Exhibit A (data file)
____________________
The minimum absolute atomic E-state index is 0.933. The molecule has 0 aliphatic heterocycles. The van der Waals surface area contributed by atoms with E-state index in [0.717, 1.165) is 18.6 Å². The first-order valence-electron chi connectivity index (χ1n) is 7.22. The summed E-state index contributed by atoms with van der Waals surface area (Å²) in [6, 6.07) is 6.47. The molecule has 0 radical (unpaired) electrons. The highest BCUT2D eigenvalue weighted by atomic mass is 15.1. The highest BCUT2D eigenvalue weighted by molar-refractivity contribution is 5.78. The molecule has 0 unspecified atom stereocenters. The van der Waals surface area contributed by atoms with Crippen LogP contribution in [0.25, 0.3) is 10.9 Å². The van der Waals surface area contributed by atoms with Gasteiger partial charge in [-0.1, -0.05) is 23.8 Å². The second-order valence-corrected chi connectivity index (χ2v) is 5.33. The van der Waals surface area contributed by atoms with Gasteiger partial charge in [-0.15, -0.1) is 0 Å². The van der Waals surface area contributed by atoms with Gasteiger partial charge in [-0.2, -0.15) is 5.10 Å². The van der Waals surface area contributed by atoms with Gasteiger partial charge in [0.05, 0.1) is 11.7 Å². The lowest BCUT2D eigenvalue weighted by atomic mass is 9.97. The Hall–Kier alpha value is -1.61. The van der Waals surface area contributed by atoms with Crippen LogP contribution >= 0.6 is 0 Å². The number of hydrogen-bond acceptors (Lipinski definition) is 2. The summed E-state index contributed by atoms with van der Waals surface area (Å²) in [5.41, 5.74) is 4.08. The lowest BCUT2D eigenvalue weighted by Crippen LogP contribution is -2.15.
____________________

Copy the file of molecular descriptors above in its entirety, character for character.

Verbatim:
The minimum absolute atomic E-state index is 0.933. The molecule has 0 aliphatic heterocycles. The van der Waals surface area contributed by atoms with E-state index in [0.717, 1.165) is 18.6 Å². The first-order valence-electron chi connectivity index (χ1n) is 7.22. The summed E-state index contributed by atoms with van der Waals surface area (Å²) in [6, 6.07) is 6.47. The molecule has 0 radical (unpaired) electrons. The highest BCUT2D eigenvalue weighted by atomic mass is 15.1. The highest BCUT2D eigenvalue weighted by molar-refractivity contribution is 5.78. The molecule has 0 unspecified atom stereocenters. The van der Waals surface area contributed by atoms with Crippen LogP contribution in [0.25, 0.3) is 10.9 Å². The van der Waals surface area contributed by atoms with Gasteiger partial charge in [-0.1, -0.05) is 23.8 Å². The second-order valence-corrected chi connectivity index (χ2v) is 5.33. The van der Waals surface area contributed by atoms with Gasteiger partial charge in [-0.15, -0.1) is 0 Å². The van der Waals surface area contributed by atoms with Gasteiger partial charge in [-0.2, -0.15) is 5.10 Å². The van der Waals surface area contributed by atoms with Gasteiger partial charge in [0.05, 0.1) is 11.7 Å². The lowest BCUT2D eigenvalue weighted by atomic mass is 9.97. The Hall–Kier alpha value is -1.61. The van der Waals surface area contributed by atoms with Crippen LogP contribution >= 0.6 is 0 Å². The number of hydrogen-bond acceptors (Lipinski definition) is 2. The summed E-state index contributed by atoms with van der Waals surface area (Å²) in [5.41, 5.74) is 4.08. The lowest BCUT2D eigenvalue weighted by Crippen LogP contribution is -2.15.